“All poems are letters,” Diane Wakowski writes in Toward a New Poetry, “the poet a letter writer addressing himself to his friends.”
When I work with yoga teachers and poets on what I call “knowing poems,” familiarizing themselves enough to memorize a poem or recite it fluently, I encourage them to think of sharing the poem as sharing a part of themselves.
This is what we do in letters, address someone with news of what matters to us. So much of effective teaching and performance hinges on the ability of the speaker to connect with her audience, as a letter writer connects with a recipient.
Wakowski goes on to say that letters are intermediaries. So are poems.
They are communiques, bridging, like an extended hand, the distance between people.
Emily Dickinson writes a poem that “is my letter to the world/that never wrote to me; the simple news that nature told with tender majesty.”
Richard Hugo wrote letters to friends as poems as others did and do including Luis Omar Salinas, Ted Kooser, Joann Kyger and Gary Snyder.
When reading a poem to an audience, whether you’re giving a formal presentation or closing a yoga class, think of the poem as a letter.
If it’s not your own poem, be sure to name the poet who wrote it. And pause for a moment to consider what the writing entailed, taking time from the day to put thoughts down on paper, then sharing it.
Sharing a poem, you’re bringing more people into a common experience of recorded impressions.
Think of conjuring across time, through your voice, every instance of the poem’s sharing.
What does it take to prepare yourself to write a letter, a missive? Follow the trail of your thoughts, setting the words like footsteps on the page.
Coaching poets long-distance on their poems, I find the slow exchange through the mail to be more effective than email exchanges with phone calls. The sustained attention required by paper and pen becomes a contemplation.
If I can help you access your voice, spoken or on the page, through your yoga teaching or poetry, essay or fiction writing, please drop me a line at alexamergen(at)gmail(dot)com. We’ll make it happen.
Satya, the second yama, translates as truth. Truth emerges naturally from clarity: the more we know ourselves and accept ourselves, the greater the odds are that every word, action and thought will be in alignment with that self. Really, to be truthful is to be steadfast with yourself, your loved ones, the world.
I’m down to 20 journals, dating back just two years. I’ve filled hundreds over decades, recording feelings, friends, dreams, recipes, events and plans throughout Europe, in Mexico, Central America and Asia, and during back-and-forth trips across the U.S. My journal has been therapist, confidante and guide. It’s been a writer’s notebook, an artist’s studio and a naturalist’s log. I’ve devoured others’ journals, especially travel narratives, and stories of journal keeping. (Favorites are Slocum’s Sailing Alone Around the World, Darwin’s The Voyage of the Beagle, and Terry Tempest Williams’s When Women Were Birds.) I’ve taught students how to keep a journal. I’ve given blank books as gifts. I’ve received dozens as gifts. I’ve written with pen, marker, colored pencil, and pencil, in books leather-bound, locked, spiral and perfect bound, on paper lined, unlined, and graphed of all weights.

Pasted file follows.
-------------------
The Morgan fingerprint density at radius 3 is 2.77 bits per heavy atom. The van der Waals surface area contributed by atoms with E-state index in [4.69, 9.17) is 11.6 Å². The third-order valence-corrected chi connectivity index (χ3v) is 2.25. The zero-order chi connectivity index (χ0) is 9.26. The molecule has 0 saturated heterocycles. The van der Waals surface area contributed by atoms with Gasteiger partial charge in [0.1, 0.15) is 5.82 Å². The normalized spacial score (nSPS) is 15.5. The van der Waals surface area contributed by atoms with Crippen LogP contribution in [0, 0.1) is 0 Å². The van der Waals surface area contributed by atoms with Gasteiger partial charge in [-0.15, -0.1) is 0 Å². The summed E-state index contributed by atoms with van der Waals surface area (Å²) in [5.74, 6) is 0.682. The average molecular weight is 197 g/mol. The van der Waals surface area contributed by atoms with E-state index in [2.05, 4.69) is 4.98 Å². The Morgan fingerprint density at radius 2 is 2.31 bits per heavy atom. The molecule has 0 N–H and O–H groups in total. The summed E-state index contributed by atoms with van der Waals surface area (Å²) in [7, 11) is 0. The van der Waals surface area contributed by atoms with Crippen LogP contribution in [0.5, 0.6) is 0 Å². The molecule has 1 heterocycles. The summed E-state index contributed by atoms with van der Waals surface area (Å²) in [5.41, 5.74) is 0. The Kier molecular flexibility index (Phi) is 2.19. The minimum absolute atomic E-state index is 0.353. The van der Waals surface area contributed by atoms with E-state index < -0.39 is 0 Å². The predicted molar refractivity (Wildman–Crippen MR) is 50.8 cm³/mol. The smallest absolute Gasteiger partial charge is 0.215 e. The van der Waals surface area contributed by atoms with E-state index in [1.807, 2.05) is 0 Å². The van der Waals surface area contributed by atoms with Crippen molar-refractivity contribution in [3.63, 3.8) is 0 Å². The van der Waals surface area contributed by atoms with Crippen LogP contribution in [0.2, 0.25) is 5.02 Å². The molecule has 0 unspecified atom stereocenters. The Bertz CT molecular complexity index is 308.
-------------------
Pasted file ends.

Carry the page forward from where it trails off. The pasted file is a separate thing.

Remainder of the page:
I’ve given it up.
I am training my mind to remember and my heart to release. The hour or so a day that I used to spend bent over my journal, I spend instead in contemplation. Like a notebook, cogitation is portable. I can muse in a coffee shop, meditate on a park bench. A diary entry is a record of the past or anticipation of the future. I am finding that not journaling keeps me more present–and I don’t want to miss anything in this life.
Two exceptions to the self-imposed journaling embargo: plans for yoga classes and poetry workshops, and starts to poems. Research shows writing by hand is a process of reflection, reflection is part of preparing for others.
Yoga and poetry. The shapes our bodies take on the yoga mat, the breaths we notice while sitting on the cushion, the sounds pronounced to make the words that form a poem, are beautiful because they are fleeting. They are a kiss, a good meal, a sunset watched until dusk, the vacated bird’s nest that falls to the ground with the first storm of winter.
After I read through these remaining 20 journals, they’ll be burned, buried or recycled. They are, after all, ephemeral. I’m not the person I was when I wrote the words that fill them. Holding on to them is like keeping windows closed against summer breeze.
I dwell in Possibility–
A fairer House than Prose–
More numerous of Windows–
Of Chambers as the Cedars–
Impregnable of Eye–
And for an Everlasting Roof
The Gambrels of the Sky–
Of Visitors–the fairest–
The spreading wide my narrow Hands
To gather Paradise–